School refusal occurs when a student is unable to attend school due to emotional distress associated with school and despite the best efforts of their parents to facilitate attendance. School refusal, like all attendance problems, is thought to occur due to the result of child, family, school and societal factors and the dynamic interplay between these factors (Melvin et al., 2018). Recent research in both Australia (Adams, 2021) and the United Kingdom (Totsika et al., 2020) has demonstrated that autistic students are at much greater risk of experiencing school refusal than their typically developing counterparts. Unfortunately, few resources exist to support attendance of neurodiverse students. Further research is needed to understand and better address the systemic factors that predispose vulnerable young people, such as those with autism, to school refusal.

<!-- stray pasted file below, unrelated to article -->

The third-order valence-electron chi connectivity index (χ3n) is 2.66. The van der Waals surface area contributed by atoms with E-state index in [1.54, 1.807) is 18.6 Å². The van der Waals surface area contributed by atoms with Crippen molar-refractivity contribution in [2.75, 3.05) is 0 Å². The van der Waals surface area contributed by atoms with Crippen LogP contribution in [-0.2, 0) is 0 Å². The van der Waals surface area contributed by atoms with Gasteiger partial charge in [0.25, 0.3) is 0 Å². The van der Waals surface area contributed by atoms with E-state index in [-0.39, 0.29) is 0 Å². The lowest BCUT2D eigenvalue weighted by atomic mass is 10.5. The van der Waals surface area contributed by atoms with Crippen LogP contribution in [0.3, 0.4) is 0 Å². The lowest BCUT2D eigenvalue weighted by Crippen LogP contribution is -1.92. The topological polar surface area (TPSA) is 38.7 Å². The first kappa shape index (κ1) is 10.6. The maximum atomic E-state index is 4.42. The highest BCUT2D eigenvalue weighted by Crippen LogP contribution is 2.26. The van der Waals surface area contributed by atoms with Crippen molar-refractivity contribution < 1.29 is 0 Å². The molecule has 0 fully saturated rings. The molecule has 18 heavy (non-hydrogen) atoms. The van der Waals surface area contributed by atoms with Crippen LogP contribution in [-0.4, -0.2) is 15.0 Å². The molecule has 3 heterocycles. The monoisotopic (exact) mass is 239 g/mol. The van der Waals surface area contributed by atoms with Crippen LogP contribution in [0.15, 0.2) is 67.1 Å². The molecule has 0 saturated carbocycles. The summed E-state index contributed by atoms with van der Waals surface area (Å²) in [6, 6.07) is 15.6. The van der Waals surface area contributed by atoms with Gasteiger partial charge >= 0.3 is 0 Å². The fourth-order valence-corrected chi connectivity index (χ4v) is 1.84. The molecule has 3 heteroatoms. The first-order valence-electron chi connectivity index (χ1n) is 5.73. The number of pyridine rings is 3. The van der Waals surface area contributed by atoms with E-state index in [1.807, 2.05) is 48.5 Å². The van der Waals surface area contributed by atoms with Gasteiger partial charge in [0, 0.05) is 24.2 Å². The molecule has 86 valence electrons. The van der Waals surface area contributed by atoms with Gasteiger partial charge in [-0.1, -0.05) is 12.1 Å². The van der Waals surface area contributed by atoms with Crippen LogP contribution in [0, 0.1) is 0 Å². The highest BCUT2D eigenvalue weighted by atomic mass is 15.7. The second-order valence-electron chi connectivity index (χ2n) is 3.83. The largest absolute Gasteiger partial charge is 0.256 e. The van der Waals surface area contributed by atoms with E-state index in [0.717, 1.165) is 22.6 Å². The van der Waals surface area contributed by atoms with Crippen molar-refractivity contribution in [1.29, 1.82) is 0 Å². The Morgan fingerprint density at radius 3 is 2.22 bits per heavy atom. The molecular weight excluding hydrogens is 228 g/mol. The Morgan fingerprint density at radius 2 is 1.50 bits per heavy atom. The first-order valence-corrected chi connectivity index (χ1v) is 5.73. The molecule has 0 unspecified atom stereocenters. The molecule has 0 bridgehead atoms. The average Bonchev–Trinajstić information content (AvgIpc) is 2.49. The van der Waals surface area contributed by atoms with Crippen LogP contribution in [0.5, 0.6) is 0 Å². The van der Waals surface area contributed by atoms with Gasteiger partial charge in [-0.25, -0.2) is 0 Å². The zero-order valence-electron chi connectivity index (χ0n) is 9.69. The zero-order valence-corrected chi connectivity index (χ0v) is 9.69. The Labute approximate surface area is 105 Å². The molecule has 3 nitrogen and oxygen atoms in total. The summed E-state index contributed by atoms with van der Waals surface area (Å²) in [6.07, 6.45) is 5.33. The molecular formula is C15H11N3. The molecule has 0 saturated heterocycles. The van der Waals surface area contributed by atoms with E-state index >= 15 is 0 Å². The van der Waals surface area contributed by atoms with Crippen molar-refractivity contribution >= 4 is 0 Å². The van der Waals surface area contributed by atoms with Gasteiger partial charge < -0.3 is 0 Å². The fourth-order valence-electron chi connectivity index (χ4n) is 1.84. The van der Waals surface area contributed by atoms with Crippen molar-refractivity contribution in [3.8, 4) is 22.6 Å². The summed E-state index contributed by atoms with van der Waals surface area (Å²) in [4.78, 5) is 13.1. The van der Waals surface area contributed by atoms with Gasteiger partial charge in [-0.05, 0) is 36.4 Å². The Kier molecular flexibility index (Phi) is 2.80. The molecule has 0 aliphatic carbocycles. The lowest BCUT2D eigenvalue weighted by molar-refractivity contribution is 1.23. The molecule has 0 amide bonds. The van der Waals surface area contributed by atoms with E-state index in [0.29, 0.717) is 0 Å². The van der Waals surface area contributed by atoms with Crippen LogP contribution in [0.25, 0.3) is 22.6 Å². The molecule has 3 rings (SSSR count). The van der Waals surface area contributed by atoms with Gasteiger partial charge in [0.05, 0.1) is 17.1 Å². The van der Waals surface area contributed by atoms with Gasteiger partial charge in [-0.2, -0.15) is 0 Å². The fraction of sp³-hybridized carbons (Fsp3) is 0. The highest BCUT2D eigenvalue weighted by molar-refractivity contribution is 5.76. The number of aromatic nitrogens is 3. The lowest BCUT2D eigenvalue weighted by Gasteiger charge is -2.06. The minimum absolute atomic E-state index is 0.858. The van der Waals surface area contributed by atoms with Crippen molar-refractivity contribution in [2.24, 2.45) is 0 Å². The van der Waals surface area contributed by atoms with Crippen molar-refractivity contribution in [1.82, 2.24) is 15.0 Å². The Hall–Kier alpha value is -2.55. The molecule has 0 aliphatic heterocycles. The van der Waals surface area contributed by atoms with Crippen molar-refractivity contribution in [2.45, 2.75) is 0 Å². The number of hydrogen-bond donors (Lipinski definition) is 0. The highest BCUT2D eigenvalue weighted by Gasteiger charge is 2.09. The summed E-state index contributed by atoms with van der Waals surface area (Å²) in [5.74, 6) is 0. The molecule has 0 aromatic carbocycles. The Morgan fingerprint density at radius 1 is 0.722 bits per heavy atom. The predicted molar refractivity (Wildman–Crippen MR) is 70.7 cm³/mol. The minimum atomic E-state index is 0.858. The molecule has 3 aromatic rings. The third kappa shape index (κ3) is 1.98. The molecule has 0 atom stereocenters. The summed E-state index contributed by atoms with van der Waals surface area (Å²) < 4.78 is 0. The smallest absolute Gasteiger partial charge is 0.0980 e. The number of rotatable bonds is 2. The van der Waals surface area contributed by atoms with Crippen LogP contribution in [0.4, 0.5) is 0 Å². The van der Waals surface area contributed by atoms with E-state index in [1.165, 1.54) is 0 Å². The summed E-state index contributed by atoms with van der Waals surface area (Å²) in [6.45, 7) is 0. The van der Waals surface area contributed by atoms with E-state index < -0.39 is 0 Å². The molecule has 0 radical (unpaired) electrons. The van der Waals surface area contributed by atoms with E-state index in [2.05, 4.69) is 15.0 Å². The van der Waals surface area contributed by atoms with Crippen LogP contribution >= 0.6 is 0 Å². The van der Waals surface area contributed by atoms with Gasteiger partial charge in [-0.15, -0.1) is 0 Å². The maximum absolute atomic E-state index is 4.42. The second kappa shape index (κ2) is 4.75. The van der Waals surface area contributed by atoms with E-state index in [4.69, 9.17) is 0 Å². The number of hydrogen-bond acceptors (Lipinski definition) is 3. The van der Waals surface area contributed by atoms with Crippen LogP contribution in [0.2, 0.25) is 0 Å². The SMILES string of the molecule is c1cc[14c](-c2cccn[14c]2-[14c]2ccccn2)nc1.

There is a dearth of literature pertaining to evidence-based treatments for school refusal. Of the few studies available, cognitive behavioural therapy (CBT) adapted for school refusal is commonly utilised. CBT has demonstrated benefits for young people with anxiety and mood disorders but neglects many of the systemic influences, such as family, school and society, around the young person. From a systems perspective, two studies advocate a ‘whole of family’ approach to intervention (Richardson, 2016; Roue et al., 2021), though neither examines the question of efficacy. Future research must consider systemic interventions that target the multitude of influences (individual, family and school) that maintain this concern.


At present, no evidence-based interventions exist to support neurodiverse students back into school/an educational pathway following a period of absence due to refusal to attend. This project will aim to co-design a novel family-school intervention and conduct an initial evaluation of the intervention’s acceptability and feasibility.


This project will likely utilise the Delphi method to gain expert consensus around intervention components plus co-design methods including interviewing parents, young people, school staff and mental health professionals. Interpretive phenomenological analysis will be used to interpret this interview data. The study may include a small clinical trial to determine feasibility/acceptability.